I get a lot of requests for real-world examples or homework assignments that have to do with some of the more important investing concepts. This morning is your lucky day if you’re fairly new to the finance game and want to give diving into SEC filings or annual reports a try. Here’s a (fairly) easy introduction to how things can appear better, or worse, than they really are. Ready? Let’s go.
When I posted the butternut squash soup with cinnamon sugar crouton recipe I wanted to try after a friend of ours made herself a pot back on Captiva Island, I mentioned in one of the photo captions that our cutting board was on the verge of giving up the ghost after years of faithful service. …
Get ready to add yet another secret millionaire to your case study files. Ronald Read passed away last June at 92 years old. The Brattleboro, Vermont man, who had no college education and drove a Toyota Yaris, always made a point of living below his means. He spent many years working as a gas station attendant and…
I would argue, strongly, that an abundance of evidence shows the typical investors grossly misunderstand the mathematics of diversification and the role it can play in a well-constructed portfolio. Allow me to walk you through some examples that might provide further insight to how you should be thinking about the concept.
Butternut Squash Soup with Cinnamon Sugar Croutons When we were down in Florida, our friend, Karen, had some butternut squash puree in the refrigerator the chef, Sebastian, had left for her and Blake as he didn’t need it. She used it to make herself a butternut squash soup for lunch one day after coming back…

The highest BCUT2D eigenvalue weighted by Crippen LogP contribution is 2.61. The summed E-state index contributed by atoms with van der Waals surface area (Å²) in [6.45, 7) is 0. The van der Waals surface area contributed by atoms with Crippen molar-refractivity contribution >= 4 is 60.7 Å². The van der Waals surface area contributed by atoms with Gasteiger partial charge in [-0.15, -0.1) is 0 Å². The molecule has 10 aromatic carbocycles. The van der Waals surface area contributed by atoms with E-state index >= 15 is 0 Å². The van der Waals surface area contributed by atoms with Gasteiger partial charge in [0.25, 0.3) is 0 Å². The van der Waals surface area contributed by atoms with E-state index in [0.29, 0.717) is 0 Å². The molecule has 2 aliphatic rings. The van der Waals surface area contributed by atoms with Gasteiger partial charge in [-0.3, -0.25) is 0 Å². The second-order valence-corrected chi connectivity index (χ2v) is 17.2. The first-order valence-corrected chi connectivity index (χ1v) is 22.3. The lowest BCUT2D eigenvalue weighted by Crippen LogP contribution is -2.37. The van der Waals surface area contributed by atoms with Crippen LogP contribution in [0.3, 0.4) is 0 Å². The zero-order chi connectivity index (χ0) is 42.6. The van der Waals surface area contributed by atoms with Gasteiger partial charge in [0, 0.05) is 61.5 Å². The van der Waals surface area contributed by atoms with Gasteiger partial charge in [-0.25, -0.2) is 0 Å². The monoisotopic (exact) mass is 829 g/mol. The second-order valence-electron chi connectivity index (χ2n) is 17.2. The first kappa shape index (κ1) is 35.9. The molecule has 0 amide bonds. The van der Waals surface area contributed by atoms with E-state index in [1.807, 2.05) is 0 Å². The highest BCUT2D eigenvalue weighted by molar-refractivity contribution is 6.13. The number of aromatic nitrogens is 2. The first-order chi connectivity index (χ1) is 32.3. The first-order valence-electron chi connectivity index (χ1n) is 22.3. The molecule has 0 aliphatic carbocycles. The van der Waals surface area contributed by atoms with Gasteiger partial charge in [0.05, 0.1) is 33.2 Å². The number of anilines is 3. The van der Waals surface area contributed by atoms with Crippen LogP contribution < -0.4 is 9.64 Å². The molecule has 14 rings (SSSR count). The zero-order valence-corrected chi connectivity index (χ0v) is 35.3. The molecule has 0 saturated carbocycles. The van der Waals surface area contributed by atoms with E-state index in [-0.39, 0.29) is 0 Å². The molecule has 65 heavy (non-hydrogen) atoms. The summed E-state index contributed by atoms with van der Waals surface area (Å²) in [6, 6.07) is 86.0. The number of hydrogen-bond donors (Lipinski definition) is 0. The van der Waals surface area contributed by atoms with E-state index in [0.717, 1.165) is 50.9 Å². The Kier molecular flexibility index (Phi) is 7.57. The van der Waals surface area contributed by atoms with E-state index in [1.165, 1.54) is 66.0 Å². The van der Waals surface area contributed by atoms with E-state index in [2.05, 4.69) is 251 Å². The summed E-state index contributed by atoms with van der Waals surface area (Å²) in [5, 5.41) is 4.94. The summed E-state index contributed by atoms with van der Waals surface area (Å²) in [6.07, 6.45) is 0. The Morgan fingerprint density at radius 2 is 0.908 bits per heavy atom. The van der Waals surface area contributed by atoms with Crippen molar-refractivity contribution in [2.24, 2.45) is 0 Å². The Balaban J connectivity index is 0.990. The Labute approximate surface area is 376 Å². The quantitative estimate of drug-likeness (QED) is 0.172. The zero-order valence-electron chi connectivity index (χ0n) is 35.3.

A college student wrote asking a question involving a conflict he had with one of his professors. The student was right. The professor was wrong.
Crown Maple Syrup from Madava Farms Should Be In Your Pantry (and a Case Study for Your Entrepreneurial Files)
After my recent semi-annual rant on the sorry condition of the maple syrup industry in the United States, which began with our discussion of the food industry polluting its products last Autumn, it should come as no surprise that, lately, we’ve been on a quest to find the ideal luxury maple syrup; honest-to-goodness, real, from-the-Earth maple tree sap with nothing else added that will become our go-to syrup for enjoying with breakfast, cooking in recipes, or using as a sugar substitute when the occasion calls for something with a different flavor profile.
Over the past couple of decades, quiet, subtle, barely-noticed changes in the methodology of the S&P 500 have resulted in the index barely resembling the one that produced the historical returns investors now seem to implicitly assume they will earn in the future.
March 3rd, 2015, is the 10th anniversary of National Pancake Day. If you head to an IHOP, you can get free pancakes. They ask, but you are not required, to make a donation to charity in lieu of paying for your meal, with the goal being to raise $3,500,000 this year for Children’s Miracle Network Hospitals.
You might want to consider bringing your own maple syrup, though. As you know, one of the few things in life that irritates me to no end is the (what I consider) stupidity of the pancake industry, which has now, in 2015, nearly completely replaced every single store brand maple syrup with “pancake” syrup instead, which is really dyed corn syrup.
When Aaron and I were at the World of Coca-Cola in Atlanta, we thought about buying our niece and nephews some gifts from the retail store but ultimately decided to give them something more valuable: Stock. We’ll make another transfer to the custodianships I setup last year, modeled partly after the one we established for my youngest sister more than a decade ago.